Why Libertarians Should Oppose the Universal Basic Income 3. Overall, the UBI probably gives even worse incentives than the status quo. Defenders of the UBI correctly point out that it might improve incentives for people who are already on welfare. Under the status quo, earning another $1 of legal income can easily reduce your welfare by a $1, implying a marginal tax rate of 100%. But under the status quo, vast populations are ineligible for most programs. Such as? You guys! If you’re an able-bodied adult, aged 18-64, who doesn’t have custody of any minor children, the current system doesn’t give you much. Switching to a UBI would expand the familiar perverse effects of the welfare state to the entire population – including you. And if taxes rise to pay for the UBI, the population-wide disincentives are even worse.
Antitrust, Regulation and the “Chicago School” - It is tempting to think that antitrust law enforcers—and the judges who rule on such matters—are immune from the self-interested motivations of ordinary mortals, that the parties involved look only to the “public’s interest” by protecting consumers from the depredations of profit-seeking business enterprises. A review of more than a century of the actual practices of applying the relevant laws points in the opposite direction.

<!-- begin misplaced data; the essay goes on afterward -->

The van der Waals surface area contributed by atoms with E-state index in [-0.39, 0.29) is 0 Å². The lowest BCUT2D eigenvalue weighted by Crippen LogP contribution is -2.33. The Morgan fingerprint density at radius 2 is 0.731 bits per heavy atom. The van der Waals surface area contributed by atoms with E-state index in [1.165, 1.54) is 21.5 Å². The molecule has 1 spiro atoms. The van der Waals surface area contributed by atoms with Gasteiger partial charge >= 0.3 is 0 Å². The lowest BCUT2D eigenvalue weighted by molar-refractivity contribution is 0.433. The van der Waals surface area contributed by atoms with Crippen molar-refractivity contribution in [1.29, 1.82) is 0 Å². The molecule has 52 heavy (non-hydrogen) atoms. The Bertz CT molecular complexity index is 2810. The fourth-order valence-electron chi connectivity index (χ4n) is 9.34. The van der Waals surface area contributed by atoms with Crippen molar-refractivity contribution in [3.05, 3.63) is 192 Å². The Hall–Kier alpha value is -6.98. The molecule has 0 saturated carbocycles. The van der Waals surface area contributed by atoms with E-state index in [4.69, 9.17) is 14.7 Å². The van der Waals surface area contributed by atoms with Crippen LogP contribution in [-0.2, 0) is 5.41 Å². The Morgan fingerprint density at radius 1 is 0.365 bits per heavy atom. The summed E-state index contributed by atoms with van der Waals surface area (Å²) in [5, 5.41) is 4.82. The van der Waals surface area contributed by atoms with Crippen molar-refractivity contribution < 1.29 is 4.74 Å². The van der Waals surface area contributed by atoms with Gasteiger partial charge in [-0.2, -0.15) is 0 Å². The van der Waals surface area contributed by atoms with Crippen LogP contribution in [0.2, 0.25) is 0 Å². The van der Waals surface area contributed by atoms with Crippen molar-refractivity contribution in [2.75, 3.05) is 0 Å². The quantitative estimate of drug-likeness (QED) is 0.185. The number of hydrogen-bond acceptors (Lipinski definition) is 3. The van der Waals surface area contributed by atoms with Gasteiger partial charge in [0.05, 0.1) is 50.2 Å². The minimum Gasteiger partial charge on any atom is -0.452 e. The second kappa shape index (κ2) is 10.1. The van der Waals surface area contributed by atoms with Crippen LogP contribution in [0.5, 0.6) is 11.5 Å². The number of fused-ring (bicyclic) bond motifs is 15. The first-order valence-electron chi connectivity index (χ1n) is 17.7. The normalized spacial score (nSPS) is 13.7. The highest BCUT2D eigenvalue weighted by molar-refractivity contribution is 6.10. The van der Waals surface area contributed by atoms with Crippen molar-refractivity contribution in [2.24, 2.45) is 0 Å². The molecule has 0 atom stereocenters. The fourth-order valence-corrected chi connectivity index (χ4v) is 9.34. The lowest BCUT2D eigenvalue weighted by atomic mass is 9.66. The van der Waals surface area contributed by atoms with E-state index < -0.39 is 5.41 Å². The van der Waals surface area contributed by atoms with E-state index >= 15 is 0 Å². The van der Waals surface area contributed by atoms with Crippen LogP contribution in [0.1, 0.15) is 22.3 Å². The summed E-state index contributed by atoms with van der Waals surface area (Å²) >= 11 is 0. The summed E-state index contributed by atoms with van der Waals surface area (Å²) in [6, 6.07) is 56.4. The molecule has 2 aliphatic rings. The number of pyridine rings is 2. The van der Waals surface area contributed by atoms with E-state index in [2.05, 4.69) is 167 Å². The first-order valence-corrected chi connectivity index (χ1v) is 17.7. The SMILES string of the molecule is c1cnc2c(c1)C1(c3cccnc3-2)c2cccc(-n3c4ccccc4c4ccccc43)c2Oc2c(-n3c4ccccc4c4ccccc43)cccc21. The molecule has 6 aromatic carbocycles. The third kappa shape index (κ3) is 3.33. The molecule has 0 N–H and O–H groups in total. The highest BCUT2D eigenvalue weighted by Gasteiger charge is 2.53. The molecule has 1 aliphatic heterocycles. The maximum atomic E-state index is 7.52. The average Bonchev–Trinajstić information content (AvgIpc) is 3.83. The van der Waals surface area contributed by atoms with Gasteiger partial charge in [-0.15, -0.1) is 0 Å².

How do you solve a problem like Milo Yiannopoulos? – Crowhill Weblog | Crowhill Weblog He’s made a name for himself by being a provocateur, so his comments are often way over the top. I don’t like that sort of behavior, but … that may be one reason he’s offered $250K book deals and I’m not. (I’m reminded of all the people giving Ann Coulter advice about the tone of her books, which sell 20 times as many copies as the books by the people lecturing her.)
Bryan Caplan’s Best Line and My Thoughts, David Henderson | EconLog | Library of Economics and Liberty Here’s a point that Bryan didn’t make but is important. In the UBI version that Ed Dolan supports, Dolan makes it spending-neutral by ending Social Security and Medicare as well as all the welfare programs. Consider what the Dolan $4.5K per person would mean to a 70-year-old couple who, in 2016, were getting the maximum monthly Social Security benefit: $2,639 for the high-earning spouse and half of that, $1319, for the other spouse. That’s $3,958 per month, or $47,496 per year. Their income from the government would fall from $47,496 per year to $10,000 per year, a drop of $37,496.